BRUCE DOWBIGGIN Award-winning Author and Broadcaster Bruce Dowbiggin's career is unmatched in Canada for its diversity and breadth of experience . He is currently the editor and publisher of Not The Public Broadcaster website and is also a contributor to SiriusXM Canada Talks. His new book Cap In Hand was released in the fall of 2018. Bruce's career has included successful stints in television, radio and print. A two-time winner of the Gemini Award as Canada's top television sports broadcaster for his work with CBC-TV, Mr. Dowbiggin is also the best-selling author of "Money Players" (finalist for the 2004 National Business Book Award) and two new books-- Ice Storm: The Rise and Fall of the Greatest Vancouver Canucks Team Ever for Greystone Press and Grant Fuhr: Portrait of a Champion for Random House. His ground-breaking investigations into the life and times of Alan Eagleson led to his selection as the winner of the Gemini for Canada's top sportscaster in 1993 and again in 1996. This work earned him the reputation as one of Canada's top investigative journalists in any field. He was a featured columnist for the Calgary Herald (1998-2009) and the Globe & Mail (2009-2013) where his incisive style and wit on sports media and business won him many readers.

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Bruce Dowbiggin

Coyotes Ugly: The Sad Obsession Of Gary Bettman

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It came to this. Playing in the 6,000 seat Mullet Arena on the campus of Arizona State. Owned by a luckless guy who eschewed the public spotlight. Out of the playoffs, their bags packed for who knows where, the Arizona (née Phoenix) Coyotes gave an appreciative wave to the tiny crowd gathered to say  Thanks For The Memories.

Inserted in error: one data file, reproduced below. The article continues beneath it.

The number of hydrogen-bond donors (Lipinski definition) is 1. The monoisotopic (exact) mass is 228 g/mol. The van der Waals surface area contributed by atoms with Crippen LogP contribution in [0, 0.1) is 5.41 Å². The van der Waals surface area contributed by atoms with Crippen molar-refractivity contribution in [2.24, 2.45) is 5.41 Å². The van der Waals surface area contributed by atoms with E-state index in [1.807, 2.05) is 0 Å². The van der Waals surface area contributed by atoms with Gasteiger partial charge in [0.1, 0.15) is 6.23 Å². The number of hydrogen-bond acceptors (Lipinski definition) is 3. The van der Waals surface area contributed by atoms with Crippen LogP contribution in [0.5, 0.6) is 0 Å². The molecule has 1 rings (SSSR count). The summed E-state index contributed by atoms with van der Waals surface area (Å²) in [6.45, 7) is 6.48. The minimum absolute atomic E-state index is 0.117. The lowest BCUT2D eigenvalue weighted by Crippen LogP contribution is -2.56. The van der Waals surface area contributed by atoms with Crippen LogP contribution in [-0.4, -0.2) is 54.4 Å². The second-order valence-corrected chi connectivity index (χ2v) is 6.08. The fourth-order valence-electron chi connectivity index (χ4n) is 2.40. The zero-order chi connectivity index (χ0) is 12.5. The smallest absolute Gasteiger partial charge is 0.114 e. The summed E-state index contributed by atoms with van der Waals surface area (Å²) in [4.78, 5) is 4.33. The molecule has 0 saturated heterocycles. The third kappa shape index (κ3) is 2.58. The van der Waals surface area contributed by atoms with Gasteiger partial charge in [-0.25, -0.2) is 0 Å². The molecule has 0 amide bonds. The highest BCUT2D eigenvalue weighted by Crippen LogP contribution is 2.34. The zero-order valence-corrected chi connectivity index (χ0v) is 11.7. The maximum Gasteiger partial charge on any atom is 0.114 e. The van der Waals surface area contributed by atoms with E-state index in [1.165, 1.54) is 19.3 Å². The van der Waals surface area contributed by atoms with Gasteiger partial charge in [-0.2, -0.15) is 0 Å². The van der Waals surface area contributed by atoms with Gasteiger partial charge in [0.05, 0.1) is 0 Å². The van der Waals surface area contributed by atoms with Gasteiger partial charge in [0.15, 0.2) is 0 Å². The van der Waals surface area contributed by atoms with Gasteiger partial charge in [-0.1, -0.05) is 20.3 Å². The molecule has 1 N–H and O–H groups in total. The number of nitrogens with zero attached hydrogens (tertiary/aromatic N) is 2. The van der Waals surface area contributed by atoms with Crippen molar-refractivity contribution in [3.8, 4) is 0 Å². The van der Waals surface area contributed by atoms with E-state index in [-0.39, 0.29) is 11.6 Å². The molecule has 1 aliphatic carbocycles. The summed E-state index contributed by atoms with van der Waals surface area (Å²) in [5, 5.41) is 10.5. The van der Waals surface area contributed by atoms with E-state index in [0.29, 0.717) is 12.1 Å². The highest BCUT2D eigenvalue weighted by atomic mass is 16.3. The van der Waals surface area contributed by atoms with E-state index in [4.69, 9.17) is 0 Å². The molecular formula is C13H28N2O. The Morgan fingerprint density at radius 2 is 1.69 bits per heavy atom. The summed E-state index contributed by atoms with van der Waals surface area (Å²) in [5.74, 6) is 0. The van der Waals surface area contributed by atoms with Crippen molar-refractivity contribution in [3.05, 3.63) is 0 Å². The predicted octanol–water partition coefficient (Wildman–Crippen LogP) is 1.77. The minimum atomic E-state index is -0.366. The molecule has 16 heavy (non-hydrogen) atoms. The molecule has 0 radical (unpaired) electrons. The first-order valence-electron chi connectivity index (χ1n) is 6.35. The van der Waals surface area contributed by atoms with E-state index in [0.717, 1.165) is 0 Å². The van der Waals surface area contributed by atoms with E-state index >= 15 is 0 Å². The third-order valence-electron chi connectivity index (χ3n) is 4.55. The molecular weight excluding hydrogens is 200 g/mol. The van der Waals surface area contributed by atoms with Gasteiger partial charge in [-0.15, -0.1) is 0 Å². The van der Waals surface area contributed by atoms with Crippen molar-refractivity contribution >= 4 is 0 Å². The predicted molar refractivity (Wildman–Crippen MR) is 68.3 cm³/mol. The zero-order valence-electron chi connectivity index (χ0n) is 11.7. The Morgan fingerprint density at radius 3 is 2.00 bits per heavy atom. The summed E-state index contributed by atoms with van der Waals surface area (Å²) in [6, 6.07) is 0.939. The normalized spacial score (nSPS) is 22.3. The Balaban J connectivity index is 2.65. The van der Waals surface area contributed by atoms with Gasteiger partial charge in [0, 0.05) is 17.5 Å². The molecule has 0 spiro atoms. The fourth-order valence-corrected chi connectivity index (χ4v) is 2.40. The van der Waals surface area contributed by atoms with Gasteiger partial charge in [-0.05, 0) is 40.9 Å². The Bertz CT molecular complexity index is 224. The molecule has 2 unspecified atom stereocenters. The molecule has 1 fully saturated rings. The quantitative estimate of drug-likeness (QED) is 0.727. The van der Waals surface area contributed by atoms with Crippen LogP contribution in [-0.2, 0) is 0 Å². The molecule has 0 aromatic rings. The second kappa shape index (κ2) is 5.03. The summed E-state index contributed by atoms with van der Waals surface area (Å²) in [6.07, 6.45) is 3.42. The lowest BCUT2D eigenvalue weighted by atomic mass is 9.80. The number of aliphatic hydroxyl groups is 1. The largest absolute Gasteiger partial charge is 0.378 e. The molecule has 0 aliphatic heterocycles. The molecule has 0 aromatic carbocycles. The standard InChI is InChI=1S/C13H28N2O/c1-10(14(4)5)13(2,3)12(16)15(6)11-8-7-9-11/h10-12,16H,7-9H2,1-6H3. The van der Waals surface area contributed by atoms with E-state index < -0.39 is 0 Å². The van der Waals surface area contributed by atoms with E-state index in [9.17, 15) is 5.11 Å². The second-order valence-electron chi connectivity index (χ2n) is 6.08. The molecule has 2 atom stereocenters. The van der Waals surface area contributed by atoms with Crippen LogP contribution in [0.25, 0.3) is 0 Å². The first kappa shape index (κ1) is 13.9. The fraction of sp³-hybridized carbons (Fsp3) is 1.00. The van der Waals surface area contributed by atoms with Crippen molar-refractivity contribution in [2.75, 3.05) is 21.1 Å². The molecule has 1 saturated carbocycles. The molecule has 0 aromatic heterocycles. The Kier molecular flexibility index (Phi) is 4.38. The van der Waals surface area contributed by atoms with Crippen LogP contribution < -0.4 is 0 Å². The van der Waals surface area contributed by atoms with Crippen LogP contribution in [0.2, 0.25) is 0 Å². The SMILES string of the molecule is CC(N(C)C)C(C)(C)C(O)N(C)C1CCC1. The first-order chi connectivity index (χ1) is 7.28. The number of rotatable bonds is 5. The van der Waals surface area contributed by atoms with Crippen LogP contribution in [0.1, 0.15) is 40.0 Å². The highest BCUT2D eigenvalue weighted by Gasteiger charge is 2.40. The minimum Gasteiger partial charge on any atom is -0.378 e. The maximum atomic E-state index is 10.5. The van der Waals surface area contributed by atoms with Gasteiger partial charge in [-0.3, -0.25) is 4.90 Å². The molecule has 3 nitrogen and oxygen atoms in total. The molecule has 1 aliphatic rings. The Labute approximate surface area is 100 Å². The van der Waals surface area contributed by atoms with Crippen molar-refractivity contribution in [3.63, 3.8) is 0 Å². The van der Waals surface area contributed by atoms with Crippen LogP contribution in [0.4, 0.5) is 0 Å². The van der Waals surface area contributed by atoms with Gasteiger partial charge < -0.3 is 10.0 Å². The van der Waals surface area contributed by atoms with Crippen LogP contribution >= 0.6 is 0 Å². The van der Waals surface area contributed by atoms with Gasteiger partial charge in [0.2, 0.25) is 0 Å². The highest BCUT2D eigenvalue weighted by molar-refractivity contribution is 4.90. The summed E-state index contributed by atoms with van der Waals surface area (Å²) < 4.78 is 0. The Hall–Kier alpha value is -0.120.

With that they were history. Although NHL commissioner-for-life Gary Bettman has promised the last in a set of hapless owners that he can revive the franchise for a cool billion should he build the rink that no one was willing to build for the Yotes the past 20 years.

The Arizona Republic said good riddance. “Metro Phoenix lost the Coyotes because we are an oversaturated professional and college sports market with an endless supply of sunshine and recreational choices. Arizona may have dodged a slapshot:

We have the NFL Cardinals, the MLB Diamondbacks, the NBA Suns, MLB spring training, the WM Phoenix Open, the Phoenix Rising, the WNBA Mercury, the Indoor Football League Rattlers and the Arizona State Sun Devils. There hasn’t been a household name on the Coyotes since Shane Doan, and half of Phoenix probably doesn’t know who he was”.

Likely they’ll be a financial success in Salt Lake City where there’s a viable owner, lots of money and a will to make it work. They’ll need a will because— stop me if you’ve heard this before about the Coyotes—  the rink they’ll play in this fall has only 12,500 unobstructed views for hockey.

Watching this farce we recalled getting a call from Blackberry co-founder Jim Balsillie in 2008, shortly after our book Money Players was a finalist for the Canadian Business Book of The Year. We’d written a fair bit about the Coyotes in our work and someone had told Balsillie we might be the ones to talk to about a plan he was concocting to buy the bankrupt Coyotes and eventually move them to Hamilton.